Saturday, 28 March 2020

An Odyssey Through Indian Freedom Struggle

Updated: March 23, 2016 12:50 pm

The book ‘India: Mutiny to Mahatma and Swaraj’ begins with how Europeans captured India. The author’s historical narrative is too much replete with, familiarity which is enlivened by interpretive freshness. She gives a brief account of one hundred years of Indian history mainly from mutiny to emergence of Mahatma Gandhi and finally Swaraj. The book highlights the differences between Hindu and Muslim rulers, which gave advantage to the Europeans traders to capture Indian market. Consequently, the British East India Company gained great power in India and ruled until 1857. It discusses the reasons behind the transfer of power from Company to the Crown after the mutiny of 1857. The British divided India into provinces ruled directly by the British governors and the states ruled by the native princes. The book sheds light on Indian nationalist movements, both by the Indian National Congress and by the Muslim League, which compelled the colonial rulers to grant independence in 1947, not as united India but as a divided India. One dominion kept the name India and the other Pakistan. The Partition is attributed to a variety of people — Jinnah, the British, Nehru, Gandhi — but more commonly to the ordinary Muslim citizen. There’s the nightmare of Kashmir, a continual challenge to the moral high ground that India, with its public posture of post-colonial certitude and humanitarian dignity, has tried to occupy since Independence.

The contemporary independent India was confronting varieties of tasks and challenges such as economic and political legacies left by the rulers and above all, to hold India together as a country and keep united a multi-religious, multi-cultural, multilingual nation within a democratic framework. Finally, but importantly, it also evaluates the impact of British rule, which lasted for almost 190 years in India. Here the author tells only what happened, but historian’s job is also to speculate what might happen.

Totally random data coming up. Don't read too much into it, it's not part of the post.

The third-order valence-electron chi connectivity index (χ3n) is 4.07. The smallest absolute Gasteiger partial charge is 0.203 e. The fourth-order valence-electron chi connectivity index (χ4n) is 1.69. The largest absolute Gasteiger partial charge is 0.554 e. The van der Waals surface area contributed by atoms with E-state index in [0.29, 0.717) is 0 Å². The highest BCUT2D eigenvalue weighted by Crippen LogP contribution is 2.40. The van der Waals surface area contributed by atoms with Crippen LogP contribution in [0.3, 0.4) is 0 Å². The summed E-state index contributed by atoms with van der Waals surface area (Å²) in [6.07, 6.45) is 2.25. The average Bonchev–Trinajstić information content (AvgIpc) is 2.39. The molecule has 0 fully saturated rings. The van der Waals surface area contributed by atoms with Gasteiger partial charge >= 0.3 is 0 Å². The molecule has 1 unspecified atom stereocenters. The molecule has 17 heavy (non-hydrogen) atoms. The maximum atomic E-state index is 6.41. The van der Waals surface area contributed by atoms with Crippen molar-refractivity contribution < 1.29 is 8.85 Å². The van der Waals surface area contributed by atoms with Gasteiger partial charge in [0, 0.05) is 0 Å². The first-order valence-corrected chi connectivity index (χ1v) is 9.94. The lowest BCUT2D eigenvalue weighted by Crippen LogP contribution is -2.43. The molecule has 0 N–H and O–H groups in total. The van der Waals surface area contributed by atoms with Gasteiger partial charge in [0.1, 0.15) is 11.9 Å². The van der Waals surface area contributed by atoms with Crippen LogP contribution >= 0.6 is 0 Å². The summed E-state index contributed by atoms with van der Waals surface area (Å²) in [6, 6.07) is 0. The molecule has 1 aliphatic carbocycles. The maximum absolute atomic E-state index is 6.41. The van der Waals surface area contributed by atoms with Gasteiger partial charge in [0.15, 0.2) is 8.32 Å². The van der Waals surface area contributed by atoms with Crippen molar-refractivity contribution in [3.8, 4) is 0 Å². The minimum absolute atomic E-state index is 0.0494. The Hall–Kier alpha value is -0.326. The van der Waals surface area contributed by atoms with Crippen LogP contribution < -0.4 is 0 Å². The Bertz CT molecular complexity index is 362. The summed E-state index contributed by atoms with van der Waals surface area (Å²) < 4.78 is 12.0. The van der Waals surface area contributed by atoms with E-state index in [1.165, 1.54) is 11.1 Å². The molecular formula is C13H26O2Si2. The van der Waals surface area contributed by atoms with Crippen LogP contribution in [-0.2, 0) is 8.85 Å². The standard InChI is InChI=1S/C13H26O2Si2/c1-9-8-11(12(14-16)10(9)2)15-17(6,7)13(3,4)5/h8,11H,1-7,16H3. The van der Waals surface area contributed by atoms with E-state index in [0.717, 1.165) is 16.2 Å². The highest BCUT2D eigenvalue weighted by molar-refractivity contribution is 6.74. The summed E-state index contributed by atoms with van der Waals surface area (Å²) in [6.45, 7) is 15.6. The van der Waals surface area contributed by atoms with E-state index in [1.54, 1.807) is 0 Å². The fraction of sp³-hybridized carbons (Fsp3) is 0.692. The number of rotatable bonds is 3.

Price : `950

Pages : 297

However, there are reasons for that tenacious feel-good experience. The author delineates them effectively: the World War II and struggle for freedom (there’s an excellently orchestrated chapter on how WW II happened and its effect on Indian); the fate of princely states and creation of provinces along linguistic lines (which should have led to conflict) by forgotten historical figures; the survival of democracy and free speech in spite of poverty, corruption, sectarian strife. Every dubious development has a positive outcome; it’s a story of incorrigible resilience and charm. In the first two-thirds of the book, the author describes the consolidation of Indian freedom movement, and later on she talks about the free India.

The book also extensively covers Nehru’s political scene, his glamour and charm. British utilised India’s economic resources for the benefit of their motherland. Overall it is a good book on Indian history. Meanwhile, reading non-fiction is to educate ourselves, so it is always better to refer multiple sources, but here the author tries to cover up all the events in a single volume, which is not enough.

 By Sanjay K Bissoyi


Leave a Reply

Your email address will not be published. Required fields are marked *